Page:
As a lover of older video game systems such as the Nintendo and the Super Nintendo (sorry I’m too young for the Atari days, I admit it), I would say I enjoy retro games quite a bit. Retro games usually resemble older graphics, older music styles, and are simple, fast and fun.
That’s the case with Captain Forever. It’s got a simple premise: You’re a pilot in a ship trying not to get shot down and destroyed by other pilots in space. It’s quick to pick up with movement controls via W, A, S and D with shooting controlled by the space bar. Being that you’re in deep space with your geometric ship of a light red, you’re instructed by an info bot that you’ve suffered a massive explosion and need to regroup parts of your ship.
This reassembly process is an easy drag-and-drop procedure with what pieces are what being pretty clear via shapes and color-coding. Your ship is comprised of guns, engines/boosters and small squares that are neither of those that simply increase your ship’s total mass. Once you’re reassembled, you embark into space with the goal of destroying pirates in the area that would seek to steal yours and other ship’s parts.
So, armed with a few boosters and a laser cannon, I traveled through space in search of enemies to promptly destroy, take their parts, and become a powerful ship with lots of guns and the ability to decimate other opponents I encountered. This sort of plan worked well as I glided through the grid of space.
Unfortunately, enemies came at me more frequently with increased strength and better equipment, a definite challenge but one I welcomed. With every enemy I defeated, my ship became more powerful (and yours can, too), and I found myself dragging around boosters, weapons and pieces to increase my effectiveness.
That’s a feature that I found really cool about Captain Forever. With your ship, as I said before, you drag and drop parts to assemble your vessel then go onward to decimate foes. Though, how those pieces are assembled is completely up to you. Your craft is completely customizable. Happen to come across seven guns on one enemy and three on another? Well if you’ve got seven spots to put them, you’re ready to rock and roll. Of course, that leads to having a larger ship, and larger ships need more boosters to maneuver straight, in addition to being a larger target.
In the end, you must plan and strategize about whether you want to sacrifice firepower and size for speed and being a smaller target. This small bit of strategy coupled with fast-paced action (having to twist your ship around to a certain direction, aim and successfully attack an enemy, all without getting blown up) was a lot of fun.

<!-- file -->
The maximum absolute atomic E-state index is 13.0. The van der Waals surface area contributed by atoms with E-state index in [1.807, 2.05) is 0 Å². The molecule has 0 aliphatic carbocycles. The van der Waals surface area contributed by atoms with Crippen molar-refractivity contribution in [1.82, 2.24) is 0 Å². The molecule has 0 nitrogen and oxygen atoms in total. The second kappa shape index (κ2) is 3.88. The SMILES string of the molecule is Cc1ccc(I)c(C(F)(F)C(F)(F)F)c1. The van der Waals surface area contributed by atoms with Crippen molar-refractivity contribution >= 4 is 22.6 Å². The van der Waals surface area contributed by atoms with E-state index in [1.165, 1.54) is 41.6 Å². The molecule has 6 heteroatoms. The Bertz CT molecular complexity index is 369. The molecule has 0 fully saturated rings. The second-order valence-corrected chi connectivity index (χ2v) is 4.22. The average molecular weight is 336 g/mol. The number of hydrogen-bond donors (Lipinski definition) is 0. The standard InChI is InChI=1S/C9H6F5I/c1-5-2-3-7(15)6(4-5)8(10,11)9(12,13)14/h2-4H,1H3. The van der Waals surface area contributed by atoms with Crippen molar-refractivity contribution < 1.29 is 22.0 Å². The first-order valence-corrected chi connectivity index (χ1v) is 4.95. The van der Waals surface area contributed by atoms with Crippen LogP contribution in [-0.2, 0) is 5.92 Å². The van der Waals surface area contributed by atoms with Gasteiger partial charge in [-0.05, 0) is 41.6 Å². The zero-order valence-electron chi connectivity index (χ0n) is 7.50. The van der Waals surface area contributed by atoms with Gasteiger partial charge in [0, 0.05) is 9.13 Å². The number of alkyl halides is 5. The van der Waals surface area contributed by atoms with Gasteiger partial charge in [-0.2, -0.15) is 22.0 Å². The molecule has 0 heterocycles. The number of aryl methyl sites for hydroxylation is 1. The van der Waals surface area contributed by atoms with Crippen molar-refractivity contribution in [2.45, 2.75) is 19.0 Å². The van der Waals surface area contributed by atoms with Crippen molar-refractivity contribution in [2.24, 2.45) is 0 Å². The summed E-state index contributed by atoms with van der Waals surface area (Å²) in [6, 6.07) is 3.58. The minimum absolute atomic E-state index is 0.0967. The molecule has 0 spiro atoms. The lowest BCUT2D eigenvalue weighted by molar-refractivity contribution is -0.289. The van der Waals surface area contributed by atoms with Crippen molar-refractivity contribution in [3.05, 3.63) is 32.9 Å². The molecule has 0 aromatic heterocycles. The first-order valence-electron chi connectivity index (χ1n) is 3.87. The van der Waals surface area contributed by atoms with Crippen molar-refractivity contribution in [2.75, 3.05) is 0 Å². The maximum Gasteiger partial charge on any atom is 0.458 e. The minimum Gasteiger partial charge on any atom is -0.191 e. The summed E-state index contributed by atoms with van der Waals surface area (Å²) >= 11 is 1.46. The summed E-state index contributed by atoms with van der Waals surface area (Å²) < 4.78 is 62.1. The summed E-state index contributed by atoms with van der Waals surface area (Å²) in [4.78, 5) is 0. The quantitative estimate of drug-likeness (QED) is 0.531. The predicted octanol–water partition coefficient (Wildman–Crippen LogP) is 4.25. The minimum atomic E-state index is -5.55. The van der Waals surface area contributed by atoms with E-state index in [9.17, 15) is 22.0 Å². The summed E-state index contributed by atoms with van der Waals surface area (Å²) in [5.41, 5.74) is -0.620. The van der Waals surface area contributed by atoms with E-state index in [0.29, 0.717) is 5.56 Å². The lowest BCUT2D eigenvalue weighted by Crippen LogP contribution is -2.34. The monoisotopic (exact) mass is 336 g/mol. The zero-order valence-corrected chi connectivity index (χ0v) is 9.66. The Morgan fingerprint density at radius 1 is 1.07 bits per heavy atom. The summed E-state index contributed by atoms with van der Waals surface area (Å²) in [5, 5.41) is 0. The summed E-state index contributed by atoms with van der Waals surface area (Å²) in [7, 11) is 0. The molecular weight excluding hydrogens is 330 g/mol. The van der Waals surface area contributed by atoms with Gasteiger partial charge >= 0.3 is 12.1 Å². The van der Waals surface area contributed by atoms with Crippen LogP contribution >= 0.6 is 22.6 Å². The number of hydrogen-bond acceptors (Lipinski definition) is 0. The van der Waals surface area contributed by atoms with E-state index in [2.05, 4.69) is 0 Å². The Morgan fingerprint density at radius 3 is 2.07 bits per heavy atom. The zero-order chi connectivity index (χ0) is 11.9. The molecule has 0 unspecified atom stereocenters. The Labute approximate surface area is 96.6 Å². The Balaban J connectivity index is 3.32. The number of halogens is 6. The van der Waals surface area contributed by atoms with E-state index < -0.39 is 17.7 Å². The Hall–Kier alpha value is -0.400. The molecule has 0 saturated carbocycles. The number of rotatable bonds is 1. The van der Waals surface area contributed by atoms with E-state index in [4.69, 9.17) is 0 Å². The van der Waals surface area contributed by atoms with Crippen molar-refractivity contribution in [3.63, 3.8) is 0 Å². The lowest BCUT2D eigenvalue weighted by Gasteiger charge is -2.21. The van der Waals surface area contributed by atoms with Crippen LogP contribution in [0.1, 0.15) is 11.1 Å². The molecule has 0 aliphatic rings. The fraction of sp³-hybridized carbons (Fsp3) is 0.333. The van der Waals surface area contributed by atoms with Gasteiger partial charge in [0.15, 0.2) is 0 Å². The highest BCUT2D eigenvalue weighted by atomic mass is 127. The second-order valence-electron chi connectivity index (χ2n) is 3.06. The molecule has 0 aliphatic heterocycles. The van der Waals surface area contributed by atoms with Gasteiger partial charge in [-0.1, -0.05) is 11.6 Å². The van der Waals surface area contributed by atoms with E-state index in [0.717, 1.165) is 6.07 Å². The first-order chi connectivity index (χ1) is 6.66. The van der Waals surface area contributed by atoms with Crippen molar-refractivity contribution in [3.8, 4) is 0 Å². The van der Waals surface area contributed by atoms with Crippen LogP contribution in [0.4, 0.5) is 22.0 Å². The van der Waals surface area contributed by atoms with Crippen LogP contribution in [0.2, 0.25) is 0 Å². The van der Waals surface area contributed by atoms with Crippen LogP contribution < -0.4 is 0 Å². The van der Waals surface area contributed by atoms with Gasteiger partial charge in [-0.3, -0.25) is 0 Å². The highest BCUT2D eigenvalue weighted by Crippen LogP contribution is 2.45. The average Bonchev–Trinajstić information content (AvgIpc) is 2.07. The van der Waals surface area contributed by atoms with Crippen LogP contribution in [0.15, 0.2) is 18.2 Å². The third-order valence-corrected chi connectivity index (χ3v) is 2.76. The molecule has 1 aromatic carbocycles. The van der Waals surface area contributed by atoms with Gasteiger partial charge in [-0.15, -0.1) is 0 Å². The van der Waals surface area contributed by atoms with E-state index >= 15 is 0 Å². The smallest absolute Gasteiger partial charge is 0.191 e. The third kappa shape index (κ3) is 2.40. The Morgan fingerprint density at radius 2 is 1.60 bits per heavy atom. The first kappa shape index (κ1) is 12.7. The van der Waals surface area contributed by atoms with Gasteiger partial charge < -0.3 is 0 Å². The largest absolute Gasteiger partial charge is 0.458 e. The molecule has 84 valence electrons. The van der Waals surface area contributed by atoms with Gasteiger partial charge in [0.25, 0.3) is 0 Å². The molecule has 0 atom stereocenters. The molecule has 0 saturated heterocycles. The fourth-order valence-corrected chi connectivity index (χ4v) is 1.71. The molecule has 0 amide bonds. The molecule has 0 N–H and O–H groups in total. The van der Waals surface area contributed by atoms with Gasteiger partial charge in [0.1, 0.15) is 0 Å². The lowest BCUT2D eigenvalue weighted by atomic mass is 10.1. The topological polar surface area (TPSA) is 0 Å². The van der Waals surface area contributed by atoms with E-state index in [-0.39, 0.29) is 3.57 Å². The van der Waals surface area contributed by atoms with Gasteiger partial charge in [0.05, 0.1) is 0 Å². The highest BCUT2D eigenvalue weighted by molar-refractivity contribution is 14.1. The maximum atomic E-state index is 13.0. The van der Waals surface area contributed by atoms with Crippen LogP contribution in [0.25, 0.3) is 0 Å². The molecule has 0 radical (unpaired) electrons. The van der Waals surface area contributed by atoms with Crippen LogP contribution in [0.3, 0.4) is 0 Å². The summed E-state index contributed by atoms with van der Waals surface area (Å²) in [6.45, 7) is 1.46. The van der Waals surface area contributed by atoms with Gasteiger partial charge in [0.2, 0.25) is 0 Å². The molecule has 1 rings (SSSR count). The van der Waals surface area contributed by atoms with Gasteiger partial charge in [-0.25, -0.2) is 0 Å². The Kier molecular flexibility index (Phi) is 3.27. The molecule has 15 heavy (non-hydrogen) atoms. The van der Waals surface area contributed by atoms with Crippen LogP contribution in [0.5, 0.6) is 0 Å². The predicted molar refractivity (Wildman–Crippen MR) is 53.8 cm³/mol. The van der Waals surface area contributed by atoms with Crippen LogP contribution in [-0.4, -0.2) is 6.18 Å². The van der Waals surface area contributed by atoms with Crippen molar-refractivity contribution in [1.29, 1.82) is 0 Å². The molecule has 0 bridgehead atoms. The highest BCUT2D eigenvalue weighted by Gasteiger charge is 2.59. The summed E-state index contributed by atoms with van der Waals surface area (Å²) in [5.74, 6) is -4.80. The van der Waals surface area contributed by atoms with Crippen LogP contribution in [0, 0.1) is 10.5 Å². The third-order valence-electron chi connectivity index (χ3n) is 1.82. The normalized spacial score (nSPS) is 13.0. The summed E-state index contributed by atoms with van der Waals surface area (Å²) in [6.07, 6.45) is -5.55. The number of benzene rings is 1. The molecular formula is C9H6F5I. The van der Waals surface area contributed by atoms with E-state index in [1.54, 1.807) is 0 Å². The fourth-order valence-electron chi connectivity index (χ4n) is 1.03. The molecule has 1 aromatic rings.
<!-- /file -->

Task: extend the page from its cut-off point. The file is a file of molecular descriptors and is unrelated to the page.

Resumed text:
Captain Forever is not an epic drama with fantastic cutscenes of CGI craziness. It’s just good old-fashioned fantastic old-school gameplay. It’s got retro graphics, it’s fast to pick up, easy to learn, and has an element of strategy as well as increased difficulty to keep you on your toes.
Oh, and the best part? It’s played completely through your Web browser! There’s no need to download anything. It’s a quick initialization of graphics and such, and away you go into the arena of space to become commanding and well-equipped.
Though, in addition to the retro graphics and playing in a browser, I’d say one of the coolest things about Captain Forever would be the feel of the menu system. You click on different things like CAPTNFOREVER.BAT and README.TXT in the game's folder. I haven’t seen .bat or anything of the like in quite awhile, and I have to say that the geek inside me was doing flips of joy and nostalgia. That little touch was something I absolutely loved.
Even if you’re not familiar with that sort of DOS-esque look, there’s an easy-to-find menu that explains controls as well as a great piece of ASCII art to show the ship. And, again, my inner geek was whooping and happy about the ASCII art. There are a lot of little touches that made me really enjoy this game — beyond the game itself. Though, the game is great.
It’s fun and sitting down and blasting away foes, getting their parts and becoming even stronger, then getting caught up in a dogfight in which you make it through with just one booster left by the skin of your teeth is invigorating. No cutscene needed, you feel your reflexes kick in and that sense of accomplishment that you, yes you, just took down a baddie and lived to fight another day.
It’s retro, it’s got a great feel, it’s easy to understand, it’s easily accessible through just a Web browser. Oh, and most definitely Captain Forever is fun. Enjoy customizing your ship, getting it tweaked just right, then unleashing your fury. Or you could simply fly through the grid. But, unleashing fury is a ton of fun. Try Captain Forever; I recommend it. Captain, I salute you and your awesome gameplay.